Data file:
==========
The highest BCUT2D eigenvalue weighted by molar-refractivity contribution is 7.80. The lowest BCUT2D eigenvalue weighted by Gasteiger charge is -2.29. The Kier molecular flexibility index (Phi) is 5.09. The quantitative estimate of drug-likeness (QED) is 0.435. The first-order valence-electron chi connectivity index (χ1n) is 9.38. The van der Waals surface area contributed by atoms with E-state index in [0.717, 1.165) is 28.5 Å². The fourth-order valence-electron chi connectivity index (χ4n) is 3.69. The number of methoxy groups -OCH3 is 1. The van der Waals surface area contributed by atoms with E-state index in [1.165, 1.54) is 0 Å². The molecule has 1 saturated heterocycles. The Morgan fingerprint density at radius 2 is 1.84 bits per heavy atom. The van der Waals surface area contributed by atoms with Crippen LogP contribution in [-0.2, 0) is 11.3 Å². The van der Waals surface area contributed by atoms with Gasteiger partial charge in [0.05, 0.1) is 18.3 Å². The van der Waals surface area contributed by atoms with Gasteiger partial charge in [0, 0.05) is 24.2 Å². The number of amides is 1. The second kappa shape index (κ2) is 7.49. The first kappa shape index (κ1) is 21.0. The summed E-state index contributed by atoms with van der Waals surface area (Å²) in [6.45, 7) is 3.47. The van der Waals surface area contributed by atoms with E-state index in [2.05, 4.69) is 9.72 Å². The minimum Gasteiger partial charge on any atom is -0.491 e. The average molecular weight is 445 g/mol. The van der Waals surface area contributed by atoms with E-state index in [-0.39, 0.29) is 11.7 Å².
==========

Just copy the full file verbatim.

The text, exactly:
The highest BCUT2D eigenvalue weighted by molar-refractivity contribution is 7.80. The lowest BCUT2D eigenvalue weighted by Gasteiger charge is -2.29. The Kier molecular flexibility index (Phi) is 5.09. The quantitative estimate of drug-likeness (QED) is 0.435. The first-order valence-electron chi connectivity index (χ1n) is 9.38. The van der Waals surface area contributed by atoms with E-state index in [0.717, 1.165) is 28.5 Å². The fourth-order valence-electron chi connectivity index (χ4n) is 3.69. The number of methoxy groups -OCH3 is 1. The van der Waals surface area contributed by atoms with E-state index in [1.165, 1.54) is 0 Å². The molecule has 1 saturated heterocycles. The Morgan fingerprint density at radius 2 is 1.84 bits per heavy atom. The van der Waals surface area contributed by atoms with Crippen LogP contribution in [-0.2, 0) is 11.3 Å². The van der Waals surface area contributed by atoms with Gasteiger partial charge in [0.05, 0.1) is 18.3 Å². The van der Waals surface area contributed by atoms with Gasteiger partial charge in [0, 0.05) is 24.2 Å². The number of amides is 1. The second kappa shape index (κ2) is 7.49. The first kappa shape index (κ1) is 21.0. The summed E-state index contributed by atoms with van der Waals surface area (Å²) in [6.45, 7) is 3.47. The van der Waals surface area contributed by atoms with E-state index in [2.05, 4.69) is 9.72 Å². The minimum Gasteiger partial charge on any atom is -0.491 e. The average molecular weight is 445 g/mol. The van der Waals surface area contributed by atoms with E-state index in [-0.39, 0.29) is 11.7 Å².